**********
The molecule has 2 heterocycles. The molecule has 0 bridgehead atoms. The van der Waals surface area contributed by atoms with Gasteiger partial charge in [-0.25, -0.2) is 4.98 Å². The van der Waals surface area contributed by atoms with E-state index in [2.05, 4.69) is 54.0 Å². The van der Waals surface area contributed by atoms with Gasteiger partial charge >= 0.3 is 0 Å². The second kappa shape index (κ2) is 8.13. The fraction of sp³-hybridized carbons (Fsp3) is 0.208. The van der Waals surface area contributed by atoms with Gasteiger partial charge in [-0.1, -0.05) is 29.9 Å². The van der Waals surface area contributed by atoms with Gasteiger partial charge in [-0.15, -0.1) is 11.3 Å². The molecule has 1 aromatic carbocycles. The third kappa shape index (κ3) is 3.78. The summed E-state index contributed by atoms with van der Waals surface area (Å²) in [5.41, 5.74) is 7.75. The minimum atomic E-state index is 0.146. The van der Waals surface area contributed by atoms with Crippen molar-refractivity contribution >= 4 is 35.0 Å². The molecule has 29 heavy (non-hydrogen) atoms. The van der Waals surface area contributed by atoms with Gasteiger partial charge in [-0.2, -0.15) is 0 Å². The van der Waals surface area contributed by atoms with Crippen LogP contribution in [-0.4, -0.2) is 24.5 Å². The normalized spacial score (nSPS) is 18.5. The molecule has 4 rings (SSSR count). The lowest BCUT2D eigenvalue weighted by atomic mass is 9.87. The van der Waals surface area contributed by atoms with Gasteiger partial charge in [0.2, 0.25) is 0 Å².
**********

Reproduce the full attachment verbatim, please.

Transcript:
The molecule has 2 heterocycles. The molecule has 0 bridgehead atoms. The van der Waals surface area contributed by atoms with Gasteiger partial charge in [-0.25, -0.2) is 4.98 Å². The van der Waals surface area contributed by atoms with E-state index in [2.05, 4.69) is 54.0 Å². The van der Waals surface area contributed by atoms with Gasteiger partial charge >= 0.3 is 0 Å². The second kappa shape index (κ2) is 8.13. The fraction of sp³-hybridized carbons (Fsp3) is 0.208. The van der Waals surface area contributed by atoms with Gasteiger partial charge in [-0.1, -0.05) is 29.9 Å². The van der Waals surface area contributed by atoms with Gasteiger partial charge in [-0.15, -0.1) is 11.3 Å². The molecule has 1 aromatic carbocycles. The third kappa shape index (κ3) is 3.78. The summed E-state index contributed by atoms with van der Waals surface area (Å²) in [5.41, 5.74) is 7.75. The minimum atomic E-state index is 0.146. The van der Waals surface area contributed by atoms with Crippen molar-refractivity contribution >= 4 is 35.0 Å². The molecule has 29 heavy (non-hydrogen) atoms. The van der Waals surface area contributed by atoms with Gasteiger partial charge in [-0.2, -0.15) is 0 Å². The van der Waals surface area contributed by atoms with Crippen LogP contribution in [-0.4, -0.2) is 24.5 Å². The normalized spacial score (nSPS) is 18.5. The molecule has 4 rings (SSSR count). The lowest BCUT2D eigenvalue weighted by atomic mass is 9.87. The van der Waals surface area contributed by atoms with Gasteiger partial charge in [0.2, 0.25) is 0 Å².